The strange thing about most recent depressive black metal bands is that they’re failing to produce that truly depressing sound. In the early part of the 2000’s, particularly a good chunk of the German scene, bands were able to effortlessly capture the sound of depression but, as the sub-genre has ages, it has lost a lot of momentum. Don’t get me wrong, there are still a number of bands producing solid material, but the decline of the scene in general hasn’t exactly been slow. The media attention fixating itself on the worst of the worst in bedroom bands doesn’t help matters either, especially when bands like Means To An End, a Belgium and United States based duo, are circulating the underground with genuinely good material in the form of their full-length debut, ‘Weathered By Time’. For bands that supposedly revolve around the idea of negative emotions and depression, a lot of the modern acts are struggling to capture what it truly feels like to be depressed in the form of their material. Means To An End, who’re by no means a modern day saving grace, function as one should in the sub-genre, as well as pertaining to the sorts of genre flirtations that one would normally expect from a band of this nature - such as intertwining small elements of the whole “metalgaze” phenomenon.
Having analysed the material, one can conclude that this album isn’t a glittering example of experimentation and evolution of ideas as far as taking the sub-genre onto the next level goes but it does do a lot of things well, such as the delivery of the vocals, which come in a number of varied forms. Bands like Happy Days have a reputation not for the faint hearted but one thing they do well is deliver the vocals. Of course, I’m not talking about the delivery in terms of the recording equipment, which sucks, or the production, which equally sucks, but the way in which they’re expressed. The cleaner side to the vocal displays may be a bit melodramatic and over-the-top but, alongside their tongue-in-cheek lyrics, which are also incredibly melodramatic, the vocals displays suit the style of the band. Means To An End have obviously come to similar sorts of conclusions to Happy Days as far as the vocal delivery goes, although I wouldn’t want to lump this band into the same sort of category as Happy Days for fear of turning people away with disgust.
Although I do think people tend to pick on Happy Days a bit unfairly, like the school bullies that we reviewers can be, they’re certainly nowhere near the standard that the forefathers of this sub-genre were at, like Forgotten Woods, for example. Means To An End have a more sustainable sound that Happy Days, and with it, a much more professional sound. The production is crisp. It gives the distortion of the guitars a really bombastic feel with, surprisingly, lots of energy and vigour despite the depressive qualities which include notably slow riffing and tortured vocals. When the album initially introduced itself to me, I had expected a Pensées Nocturnes type of affair. The introductory song, which is mesmerising in its beauty, is a completely instrumental song. No vocals, no lyrics. The songs relies heavily on a piano to inject an instant sense of melancholy and, as a huge fan of the piano in general, I knew that it would be capable of doing so with no drawbacks. The piano is met by an acoustic guitar part-way through the song and these two subtle instruments entwine to devastating affect. The piano alone is achingly beautiful but alongside an acoustic guitar, well, the result is fantastic.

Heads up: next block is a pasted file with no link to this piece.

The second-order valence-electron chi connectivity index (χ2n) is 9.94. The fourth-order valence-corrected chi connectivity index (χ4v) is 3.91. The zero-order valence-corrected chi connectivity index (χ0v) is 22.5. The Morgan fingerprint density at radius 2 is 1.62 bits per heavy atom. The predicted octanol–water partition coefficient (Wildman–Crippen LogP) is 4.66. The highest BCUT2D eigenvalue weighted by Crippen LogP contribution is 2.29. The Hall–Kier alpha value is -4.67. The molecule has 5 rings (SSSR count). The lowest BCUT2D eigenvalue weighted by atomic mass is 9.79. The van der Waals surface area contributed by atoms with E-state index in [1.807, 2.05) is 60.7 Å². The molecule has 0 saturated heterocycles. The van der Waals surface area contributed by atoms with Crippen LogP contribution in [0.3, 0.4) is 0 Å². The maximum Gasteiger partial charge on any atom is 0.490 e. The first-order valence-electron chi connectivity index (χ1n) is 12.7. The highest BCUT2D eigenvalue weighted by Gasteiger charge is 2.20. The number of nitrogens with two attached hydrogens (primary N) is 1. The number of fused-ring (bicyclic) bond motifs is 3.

Unfortunately, unlike Pensées Nocturnes, Means To An End don’t appear to be as capable musically because this introduction is the only time we come into contact with either a piano, or an acoustic guitar, an element which reminds me of those wonderful Cascadian black/folk bands like Skagos. The album is certainly a lot more repetitive and minimalistic in comparison to either of the Pensées Nocturnes full-lengths but, in its current format, it is certainly a capable album, definitely in terms of producing the right amount of emotion, unlike bands like Happy Days who, as aforementioned, have a habit of becoming a little too light on the instrumentation side and far too heavy with the bludgeoning lyrics and occasionally whining vocals. As I said earlier though, Happy Days were smart in their use of varied vocal approaches, much like Means To An End. We’ve got our typical rasps, oh yes, but we’re also introduced to cleaner forms of screams, which are much more distinguished. Although the variation in the vocals is sparse, it adds a much needed sense of adventure as the albums instrumentation patterns are set in their ways and generally unchanging.
The album is ever reliant on the norms, like the melodies of the guitars and the capabilities of the vocals, as far as expressing emotion is concerned. The album does deliver its fair share of solid melodies, as shown immediately on songs like ‘Oppressive White Light’. When it comes to areas like the bass and the drums, the appeal is limited, especially in terms of the bass, which takes a back seat. Thankfully the album has been condensed to a few songs of modest length, as opposed to numerous long songs with those useless filler tracks in between. Apart from the introductory instrumental, each song is a “proper” outing from Means To An End. In terms of comparisons, one thinks of usual candidates, such as Trist, the modern day pioneers of the depressive sound. As a listening experience, this is a worthwhile venture into the mind of two tortured souls. It represents well the decadence and decaying nature of the sub-genre despite not straying too far from the origins of the style.